What does the Governor’s new COVID-19 ‘Safer-at-Home’ order mean, when Colorado is ringed by states which have never had strong protection orders?
Monday afternoon, Colorado Governor Jared Polis announced that, as of April 27, the state will shift out of its “stay-at-home” orders, enacted to protect residents from the coronavirus pandemic known as COVID-19, which expires April 26, to something called “safer-at-home.” The state can begin a gradual reopening, says the governor, because social distancing efforts have successfully slowed the spread of the coronavirus.
“It’s a time for calculated risks. It’s a time to be careful,” said Polis. “It’s a time to be safer at home when you can, but be able to live in a sustainable and fulfilling way. Psychologically, emotionally, economically, putting bread on your table, as we prepare for the long haul.”
The governor went on to say residents will soon be able to get haircuts and dental procedures, but that businesses will have to take precautions. Office buildings could begin to plan to operate at 50 percent in-office staffing levels. He doesn’t think restaurants will be allowed to reopen until mid-May at the earliest.
Residents are advised to continue to wear masks in public and practice social distancing. (Tests show that without a mask, droplets from even a medium cough can travel eight to 10 feet on microthermal currents.)
He says a declining number of COVID-19 hospitalizations is allowing him to lift some restrictions, but gave no evidence of that statement. The governor says he’ll outline details further in the coming days. Oddly, the announcement comes on the day that the number of Colorado COVID-19 cases passed the 10,000 mark, bumping the state into the next category of infection.
The move also comes after Colorado experienced a Colorado version of the Liberate rallies that have popped up in several other states, this past weekend. While the two aren’t necessarily related, it appears to recognize people’s growing frustration, as small businesses struggle to survive and families face an economic crisis.
The governor’s decision appears to deflect the advice of the Colorado Department of Public Health and Environment (CDPHE), because the state doesn’t yet have extensive testing resources. The CDPHE says some degree of social distancing will need to be in place for months to ensure that the state’s healthcare capacity is not exceeded.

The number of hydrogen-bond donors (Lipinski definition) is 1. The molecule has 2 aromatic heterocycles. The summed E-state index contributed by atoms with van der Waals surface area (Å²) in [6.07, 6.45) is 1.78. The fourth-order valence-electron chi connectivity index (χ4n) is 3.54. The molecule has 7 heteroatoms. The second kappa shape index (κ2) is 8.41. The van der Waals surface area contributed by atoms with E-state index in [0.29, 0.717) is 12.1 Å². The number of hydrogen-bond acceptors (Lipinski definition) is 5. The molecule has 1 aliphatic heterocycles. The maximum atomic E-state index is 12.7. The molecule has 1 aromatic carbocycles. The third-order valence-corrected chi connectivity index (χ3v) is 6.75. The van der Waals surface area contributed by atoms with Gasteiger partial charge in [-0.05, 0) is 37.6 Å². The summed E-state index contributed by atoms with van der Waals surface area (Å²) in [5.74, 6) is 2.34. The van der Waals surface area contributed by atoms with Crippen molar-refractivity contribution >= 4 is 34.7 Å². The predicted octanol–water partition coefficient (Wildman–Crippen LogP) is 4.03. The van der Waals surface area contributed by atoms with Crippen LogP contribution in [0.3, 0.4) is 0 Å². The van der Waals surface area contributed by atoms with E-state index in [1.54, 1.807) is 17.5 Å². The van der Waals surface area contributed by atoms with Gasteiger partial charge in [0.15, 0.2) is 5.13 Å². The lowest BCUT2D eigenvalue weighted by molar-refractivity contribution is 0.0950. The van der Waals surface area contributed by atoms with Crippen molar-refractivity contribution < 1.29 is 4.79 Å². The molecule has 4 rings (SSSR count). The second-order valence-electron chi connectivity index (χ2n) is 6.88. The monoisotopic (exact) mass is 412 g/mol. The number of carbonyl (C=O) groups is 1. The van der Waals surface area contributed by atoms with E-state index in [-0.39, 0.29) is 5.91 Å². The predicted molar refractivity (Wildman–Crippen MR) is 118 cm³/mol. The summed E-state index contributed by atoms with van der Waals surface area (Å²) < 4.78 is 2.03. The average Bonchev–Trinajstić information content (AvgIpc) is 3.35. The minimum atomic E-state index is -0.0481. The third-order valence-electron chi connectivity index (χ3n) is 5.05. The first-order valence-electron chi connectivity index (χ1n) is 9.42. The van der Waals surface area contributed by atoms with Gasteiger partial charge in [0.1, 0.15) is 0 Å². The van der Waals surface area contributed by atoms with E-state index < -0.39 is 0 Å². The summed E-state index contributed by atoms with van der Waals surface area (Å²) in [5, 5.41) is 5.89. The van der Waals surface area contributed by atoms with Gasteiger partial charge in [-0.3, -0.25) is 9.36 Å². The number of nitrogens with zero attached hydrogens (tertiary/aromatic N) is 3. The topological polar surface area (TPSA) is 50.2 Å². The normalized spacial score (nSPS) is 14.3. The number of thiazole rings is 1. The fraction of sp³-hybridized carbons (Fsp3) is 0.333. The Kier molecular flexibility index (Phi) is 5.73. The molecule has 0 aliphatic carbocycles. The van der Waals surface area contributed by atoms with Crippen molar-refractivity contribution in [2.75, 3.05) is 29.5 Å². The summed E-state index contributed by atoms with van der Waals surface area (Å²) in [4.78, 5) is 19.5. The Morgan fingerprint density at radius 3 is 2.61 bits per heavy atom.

“Until we have testing supplies available wide enough that we have a chance to detect the cases and have an epidemiology response, we’re just going to have to maintain social distancing,” said CDPHE Executive Director Jill Ryan.
Asked if Colorado’s compliance with the current social distancing adherence has been enough, she answered that it is at close to 80 percent. According to the CDPHE, because of a lack of testing, it estimates that between 65,000 and 75,000 Coloradans have, or have had, COVID-19, whether they knew it or not.
Risks from Outside the State
Still, Colorado’s “safer-at-home” step comes with risk – and that risk is not all within the state.
The bump in coronavirus cases in this past week has been most pronounced in states that haven’t any stay at home orders. Oklahoma saw a 53 percent increase in cases over the past week. Cases jumped 60 percent in Arkansas, 74 percent in Nebraska, and 82 percent in Iowa. South Dakota saw a whopping 205 percent spike. The remaining states, North Dakota, Utah, and Wyoming each saw an increase in cases, but more in line with other places that have stay-at-home orders. All of those numbers may very well undercount the total cases, given a persistent lack of testing across the U.S.
Notice anything? Many of these states border Colorado, or represent direct lines via Interstate highways from hotspots there to Colorado: Grand Island, Nebraska; Sioux Falls, South Dakota; Salt Lake City, Utah; Tulsa, Oklahoma. The governors in each of these states insist that their own approach, short of a stay-at-home order, is the best way to combat the virus for their individual states — for the time being, at least.
Certainly, Colorado, which saw our first hotspot erupt in Eagle County, brought there by out-of-state skiers, recognizes that it is a myth that rural areas can’t experience a COVID-19 health crisis. Opening too soon, and allowing out-of-state visitors, could plunge mountain counties back into COVID-19 crisis at the peak of the summer tourism season.
As Midwest and Western states know, while the American heartland is far less dense than New York and other cities and states on the coasts, it is home to much of the country’s agricultural and manufacturing base. The threat coronavirus poses to those sectors of the economy has begun to arrive. What this threat means as Colorado begins this transition out of our strict stay-at-home orders, we may soon find out.